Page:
WILMINGTON, N.C. (WGHP) — A former Marine has entered a guilty plea after being indicted for several counts connected to a neo-Nazi plot to attack U.S. energy infrastructure allegedly conceived during his time at Camp Lejeune.

On Tuesday, court records indicate that Liam Montgomery Collins entered a guilty plea to a charge of interstate transportation of a firearm not registered as required. He pleaded not guilty to a count of conspiracy to manufacture firearms and ship interstate, another charge of interstate transport and a charge of destruction of an energy facility.

The plea agreement documents are currently sealed by the court.

Collins will be sentenced on Jan. 23, 2024, according to records.

Background

In October 2020, Liam Collins, Paul Kryscuk and Jordan Duncan were charged with conspiracy to unlawfully manufacture, possess and distribute various weapons and weapon accessories. At the time of their arrest, the three men lived in Boise, Idaho. All of the charges came from the Eastern District of North Carolina. Collins and Duncan were both Marines stationed at Camp Lejeune. Collins was originally from New Jersey, while Duncan was from North Carolina.

Documents filed by Duncan in August state that the Naval Criminal Investigative Service was investigating after Collins claimed to the other defendants that he could get weapons without serial numbers, as well as silencers. Investigators traced money spent on the purchase of a firearm from Collins to Kryscuk, who pleaded guilty in February 2022.

In November 2020, Justin Wade Hermanson, a North Carolina man who was in the same Marine unit as Collins at Camp Lejeune, was charged with one count of conspiracy to manufacture firearms and ship interstate. After two superseding indictments, he pleaded guilty on March 8, 2022.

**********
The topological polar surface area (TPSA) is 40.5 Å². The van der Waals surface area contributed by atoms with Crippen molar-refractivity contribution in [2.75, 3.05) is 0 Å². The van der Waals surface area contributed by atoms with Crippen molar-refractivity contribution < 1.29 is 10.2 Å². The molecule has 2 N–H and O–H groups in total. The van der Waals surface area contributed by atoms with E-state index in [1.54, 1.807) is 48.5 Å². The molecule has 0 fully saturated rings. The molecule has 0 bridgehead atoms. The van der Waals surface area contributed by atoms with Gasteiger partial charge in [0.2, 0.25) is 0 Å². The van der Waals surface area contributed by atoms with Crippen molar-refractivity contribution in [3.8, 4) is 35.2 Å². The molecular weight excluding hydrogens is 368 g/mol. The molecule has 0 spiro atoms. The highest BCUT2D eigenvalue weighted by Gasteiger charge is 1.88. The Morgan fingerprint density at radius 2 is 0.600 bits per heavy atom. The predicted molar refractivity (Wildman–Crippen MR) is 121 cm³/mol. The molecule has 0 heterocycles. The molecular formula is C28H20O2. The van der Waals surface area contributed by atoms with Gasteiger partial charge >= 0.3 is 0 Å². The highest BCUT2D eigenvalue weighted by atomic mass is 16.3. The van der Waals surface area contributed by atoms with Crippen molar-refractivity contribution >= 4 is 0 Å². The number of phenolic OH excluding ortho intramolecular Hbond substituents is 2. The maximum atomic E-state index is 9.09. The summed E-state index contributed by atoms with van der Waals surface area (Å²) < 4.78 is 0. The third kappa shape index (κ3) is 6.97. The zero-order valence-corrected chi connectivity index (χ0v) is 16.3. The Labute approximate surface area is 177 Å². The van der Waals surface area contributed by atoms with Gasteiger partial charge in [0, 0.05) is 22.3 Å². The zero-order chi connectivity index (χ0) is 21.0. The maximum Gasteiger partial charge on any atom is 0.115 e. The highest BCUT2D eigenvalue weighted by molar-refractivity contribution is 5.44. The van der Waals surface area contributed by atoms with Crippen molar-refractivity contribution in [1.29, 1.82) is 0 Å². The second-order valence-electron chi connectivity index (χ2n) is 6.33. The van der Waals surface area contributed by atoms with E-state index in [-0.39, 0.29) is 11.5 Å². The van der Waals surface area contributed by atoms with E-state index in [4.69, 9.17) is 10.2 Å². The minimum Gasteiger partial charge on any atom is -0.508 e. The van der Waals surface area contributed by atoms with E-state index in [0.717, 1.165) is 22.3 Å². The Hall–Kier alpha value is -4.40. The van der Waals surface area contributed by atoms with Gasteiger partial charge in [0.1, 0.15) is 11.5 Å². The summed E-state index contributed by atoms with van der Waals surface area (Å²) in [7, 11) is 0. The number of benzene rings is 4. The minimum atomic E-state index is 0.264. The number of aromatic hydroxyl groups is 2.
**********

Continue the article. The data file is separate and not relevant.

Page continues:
In June 2021, Joseph Maurino, a New Jersey National Guardsman, was also indicted, accused of supplying untraceable guns to the other men.

In August 2021, Kryscuk, Collins, Duncan and Maurino received a third superseding indictment. They were charged with conspiracy to damage property of a United States energy facility.

Maurino pleaded guilty in April 2023.

The indictment alleged that the four men researched and discussed at length a previous attack on power infrastructure by an unknown group, using assault-style rifles. The indictment alleged that between 2017 and 2020, Kryscuk manufactured guns and Collins, stationed at Camp Lejeune at the time, stole military gear and had them delivered to the other men. Duncan gathered “a library of information,” some military-owned, about weapons, toxins and explosives.

Documents also go into detail about how Collins and Kryscuk met on “Iron March,” a now-defunct forum for neo-Nazis to organize and recruit. They moved to encrypted messaging to talk outside of the forum, allegedly recruiting the other three defendants.

Video footage obtained shows the men shooting guns, wearing “AtomWaffen-masks” while giving Nazi salutes, according to court documents and first shared by RawStory. The phrase “come home white man” is overheard in the video.